Minn. GOP proposes $1.35 billion in tax cuts
ST. PAUL—Minnesota lawmakers plan to figure out their state budget plans in the next two weeks.
With that deadline in mind, House Republicans announced Monday, March 20, they want to cut taxes $1.35 billion in the next two years. Later in the day, Senate Republicans said they want to spend $3.6 billion for transportation over 10 years.
The bottom line is that the state taxpayer-funded budget likely will be around $46 billion for the two years beginning July 1, but details need to be decided by the constitutional legislative adjournment date in two months.
A key point of disagreement appears to be tax cuts.
House Republicans' desire to cut taxes $1.35 billion over the next two years would take most of the state's projected $1.65 billion surplus.
That is more than the $900 million in tax breaks Senate Republicans announced last week and the $300 million Democratic Gov. Mark Dayton included in his updated budget plan released Friday.
Republicans say taxpayers pay the state too much and should get some money back.
The Taxes Committee will decide how tax cuts are arranged, House Speaker Kurt Daudt, R-Crown, said, with an emphasis placed on helping the middle-class. No income tax cuts are expected, Daudt said, and automatic tax increases now in law for tobacco products and statewide business taxes likely will disappear in House legislation. The House GOP's announcement on Monday came as part of a budget framework that would spend more than $46 billion over the next two years, documents presented to the House Ways and Means Committee indicate. The budget that ends June 30 is expected to spend nearly $42 billion.
"We want to make sure we keep our government spending in check," Daudt said. Daudt and other House leaders' Monday announcement said finance committees will decide specifics about how to spend the money, but with guidance from leaders and the GOP caucus in general.
"We are going to try to bend down the growth of government," Chairman Jim Knoblach, R-St. Cloud, of the Ways and Means Committee said.
Nearly all categories of spending would rise from current spending under the plan, other than a $94 million drop in natural resources and environment programs, and $430 million in state government and veterans' affairs.
However, there are areas where Republicans would spend less than expected, which some people in funding debates call cuts.
Dayton said he cannot say much about the Republican plan until he sees more specifics. "When the committees start making these numbers real, we will then have something to discuss," the governor said.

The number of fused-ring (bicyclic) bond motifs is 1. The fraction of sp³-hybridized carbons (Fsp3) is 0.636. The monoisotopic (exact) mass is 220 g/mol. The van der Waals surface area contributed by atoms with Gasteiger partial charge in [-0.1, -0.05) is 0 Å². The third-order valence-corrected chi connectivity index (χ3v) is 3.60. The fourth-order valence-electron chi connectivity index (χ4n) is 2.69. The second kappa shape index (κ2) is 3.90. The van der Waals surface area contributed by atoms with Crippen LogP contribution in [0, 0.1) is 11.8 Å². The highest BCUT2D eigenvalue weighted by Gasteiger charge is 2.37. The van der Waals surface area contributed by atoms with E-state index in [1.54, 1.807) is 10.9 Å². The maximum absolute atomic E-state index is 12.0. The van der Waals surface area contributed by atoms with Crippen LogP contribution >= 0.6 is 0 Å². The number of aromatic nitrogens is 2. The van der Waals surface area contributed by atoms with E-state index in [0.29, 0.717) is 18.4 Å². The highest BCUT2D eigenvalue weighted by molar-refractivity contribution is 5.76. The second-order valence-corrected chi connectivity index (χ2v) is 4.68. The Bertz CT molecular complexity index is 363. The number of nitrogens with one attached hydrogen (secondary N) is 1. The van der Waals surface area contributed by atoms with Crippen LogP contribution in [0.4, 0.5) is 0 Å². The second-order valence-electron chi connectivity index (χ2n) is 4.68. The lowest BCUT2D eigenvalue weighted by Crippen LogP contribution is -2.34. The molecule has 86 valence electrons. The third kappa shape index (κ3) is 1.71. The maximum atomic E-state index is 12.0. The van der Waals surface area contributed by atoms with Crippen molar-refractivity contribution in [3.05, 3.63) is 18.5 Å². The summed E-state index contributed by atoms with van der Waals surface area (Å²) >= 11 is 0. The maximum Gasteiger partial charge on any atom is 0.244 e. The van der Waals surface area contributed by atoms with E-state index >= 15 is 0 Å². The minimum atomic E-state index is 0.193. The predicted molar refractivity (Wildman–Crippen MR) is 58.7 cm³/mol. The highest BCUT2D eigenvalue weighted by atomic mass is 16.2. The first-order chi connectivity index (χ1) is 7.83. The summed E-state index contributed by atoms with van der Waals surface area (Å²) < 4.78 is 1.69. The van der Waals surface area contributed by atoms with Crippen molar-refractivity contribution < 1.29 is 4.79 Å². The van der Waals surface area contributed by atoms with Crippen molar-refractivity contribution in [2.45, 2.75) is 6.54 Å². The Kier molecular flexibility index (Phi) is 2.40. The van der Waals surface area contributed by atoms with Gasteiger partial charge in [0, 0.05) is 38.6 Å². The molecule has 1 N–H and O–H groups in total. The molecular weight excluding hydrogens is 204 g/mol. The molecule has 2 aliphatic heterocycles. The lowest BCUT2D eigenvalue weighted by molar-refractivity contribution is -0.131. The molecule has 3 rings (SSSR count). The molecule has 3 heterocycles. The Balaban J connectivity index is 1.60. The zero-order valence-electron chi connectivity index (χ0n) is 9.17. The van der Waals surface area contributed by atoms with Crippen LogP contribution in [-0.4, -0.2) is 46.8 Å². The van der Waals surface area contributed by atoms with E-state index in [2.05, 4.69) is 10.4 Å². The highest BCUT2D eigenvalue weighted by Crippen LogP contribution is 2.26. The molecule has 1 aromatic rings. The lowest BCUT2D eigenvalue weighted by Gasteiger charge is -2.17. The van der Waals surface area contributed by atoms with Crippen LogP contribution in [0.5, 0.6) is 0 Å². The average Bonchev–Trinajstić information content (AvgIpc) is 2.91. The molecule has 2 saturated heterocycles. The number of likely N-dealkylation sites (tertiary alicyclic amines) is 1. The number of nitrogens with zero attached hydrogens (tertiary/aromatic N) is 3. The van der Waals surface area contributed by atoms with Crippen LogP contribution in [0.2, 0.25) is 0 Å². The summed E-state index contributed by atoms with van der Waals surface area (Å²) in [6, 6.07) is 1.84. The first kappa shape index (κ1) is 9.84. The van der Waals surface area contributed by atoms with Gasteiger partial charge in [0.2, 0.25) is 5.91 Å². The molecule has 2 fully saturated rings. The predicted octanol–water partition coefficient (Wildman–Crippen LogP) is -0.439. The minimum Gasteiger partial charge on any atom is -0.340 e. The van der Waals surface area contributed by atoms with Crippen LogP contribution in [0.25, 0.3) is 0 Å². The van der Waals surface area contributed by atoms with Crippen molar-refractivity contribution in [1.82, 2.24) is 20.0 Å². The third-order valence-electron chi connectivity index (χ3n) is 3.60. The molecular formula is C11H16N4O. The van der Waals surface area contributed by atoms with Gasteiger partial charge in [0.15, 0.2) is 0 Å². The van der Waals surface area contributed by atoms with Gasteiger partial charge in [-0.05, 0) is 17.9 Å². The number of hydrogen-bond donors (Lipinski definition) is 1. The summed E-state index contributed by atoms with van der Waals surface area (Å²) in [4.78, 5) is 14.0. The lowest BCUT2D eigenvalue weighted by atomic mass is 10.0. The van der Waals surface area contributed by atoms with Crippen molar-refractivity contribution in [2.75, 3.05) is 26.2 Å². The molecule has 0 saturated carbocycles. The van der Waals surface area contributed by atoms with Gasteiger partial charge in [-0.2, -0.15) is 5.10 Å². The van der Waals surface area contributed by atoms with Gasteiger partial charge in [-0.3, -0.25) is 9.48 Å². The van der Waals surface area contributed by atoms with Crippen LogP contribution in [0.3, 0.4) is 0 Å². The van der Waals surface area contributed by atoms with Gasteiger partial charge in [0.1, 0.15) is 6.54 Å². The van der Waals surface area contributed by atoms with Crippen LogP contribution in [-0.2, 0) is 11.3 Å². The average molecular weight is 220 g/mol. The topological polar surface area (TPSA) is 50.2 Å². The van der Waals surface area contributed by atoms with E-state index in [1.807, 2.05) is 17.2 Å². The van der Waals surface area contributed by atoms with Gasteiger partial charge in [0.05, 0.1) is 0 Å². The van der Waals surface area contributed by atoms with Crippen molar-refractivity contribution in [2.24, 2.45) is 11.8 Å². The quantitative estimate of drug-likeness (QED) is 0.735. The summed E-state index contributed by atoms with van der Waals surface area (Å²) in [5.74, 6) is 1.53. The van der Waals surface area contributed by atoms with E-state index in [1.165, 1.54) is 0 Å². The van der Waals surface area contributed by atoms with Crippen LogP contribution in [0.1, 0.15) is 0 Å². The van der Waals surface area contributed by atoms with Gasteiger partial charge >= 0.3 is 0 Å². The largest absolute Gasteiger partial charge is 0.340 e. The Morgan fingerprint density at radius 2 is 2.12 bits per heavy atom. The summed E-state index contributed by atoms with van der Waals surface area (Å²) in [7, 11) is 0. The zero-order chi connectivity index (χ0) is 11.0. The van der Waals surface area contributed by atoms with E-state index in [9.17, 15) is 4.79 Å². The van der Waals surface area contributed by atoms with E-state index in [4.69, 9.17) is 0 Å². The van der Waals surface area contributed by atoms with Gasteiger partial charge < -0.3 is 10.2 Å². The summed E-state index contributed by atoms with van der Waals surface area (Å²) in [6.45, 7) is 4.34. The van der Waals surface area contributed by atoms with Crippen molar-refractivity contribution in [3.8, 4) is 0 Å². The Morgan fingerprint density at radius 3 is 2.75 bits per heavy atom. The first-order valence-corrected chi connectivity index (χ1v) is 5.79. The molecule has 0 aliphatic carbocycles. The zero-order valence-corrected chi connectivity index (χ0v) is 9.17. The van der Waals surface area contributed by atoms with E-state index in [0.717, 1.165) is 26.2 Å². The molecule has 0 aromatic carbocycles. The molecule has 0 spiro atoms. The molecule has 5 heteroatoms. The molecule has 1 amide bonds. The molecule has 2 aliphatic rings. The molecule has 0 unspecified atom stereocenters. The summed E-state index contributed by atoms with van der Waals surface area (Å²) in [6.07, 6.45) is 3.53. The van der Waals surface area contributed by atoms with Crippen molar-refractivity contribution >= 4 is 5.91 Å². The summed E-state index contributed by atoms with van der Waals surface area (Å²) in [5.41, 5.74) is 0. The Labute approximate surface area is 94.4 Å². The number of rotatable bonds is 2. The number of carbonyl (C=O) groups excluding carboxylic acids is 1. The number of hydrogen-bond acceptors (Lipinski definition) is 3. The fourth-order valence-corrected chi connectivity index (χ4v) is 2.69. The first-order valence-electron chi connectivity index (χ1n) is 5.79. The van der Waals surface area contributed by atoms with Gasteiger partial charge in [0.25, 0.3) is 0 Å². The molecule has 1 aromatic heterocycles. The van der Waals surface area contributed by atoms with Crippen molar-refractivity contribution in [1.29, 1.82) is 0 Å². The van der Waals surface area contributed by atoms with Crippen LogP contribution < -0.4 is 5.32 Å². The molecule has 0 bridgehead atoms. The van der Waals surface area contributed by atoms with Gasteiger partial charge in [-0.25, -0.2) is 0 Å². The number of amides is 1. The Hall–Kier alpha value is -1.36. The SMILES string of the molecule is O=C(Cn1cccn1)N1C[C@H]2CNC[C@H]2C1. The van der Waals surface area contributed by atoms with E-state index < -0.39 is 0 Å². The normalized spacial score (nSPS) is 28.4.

Daudt said he expects the full House to begin debating budget bills the first week of April.
Knoblach said about $450 million is expected to go to roads and bridges from general tax revenues in the next two years. The full House transportation plan has not been announced.
Senate leaders Monday revealed their transportation proposal, which they said would pump $3.6 billion into roads and bridges over the next decade. They said the money would replace 8,800 miles of roads and fix or replace 200 bridges.
Similar to the House, Senate Republicans say they would count on $400 million in the next two years from sales tax on vehicle-related sales, such as auto parts, and another $170 million from money the state Department of Transportation now spends on other things.
Plus, the Senate plan looks to $466 million in federal grants and $300 million the state would borrow.
Chairman Scott Newman, R-Hutchinson, of the Senate Transportation Committee said it is impossible to predict how much money taxes will bring in down the road or what future legislatures may do, but he plans on the $3.6 billion figure over 10 years.
Newman said three projects will have earmarks in his bill, while state officials can pick how other money is spent. The earmarks will be U.S. 14 across southern Minnesota, U.S. 212 west of the Twin Cities and U.S. 12 in Hennepin County. Dayton has said he opposes earmarks, preferring to let transportation officials to decide funding priorities.
Democrats said they do not think Minnesota can count on the funding in the GOP bill.
"I have serious concerns about the reliability of this funding, should our economy falter," Sen. Susan Kent, D-Woodbury, said.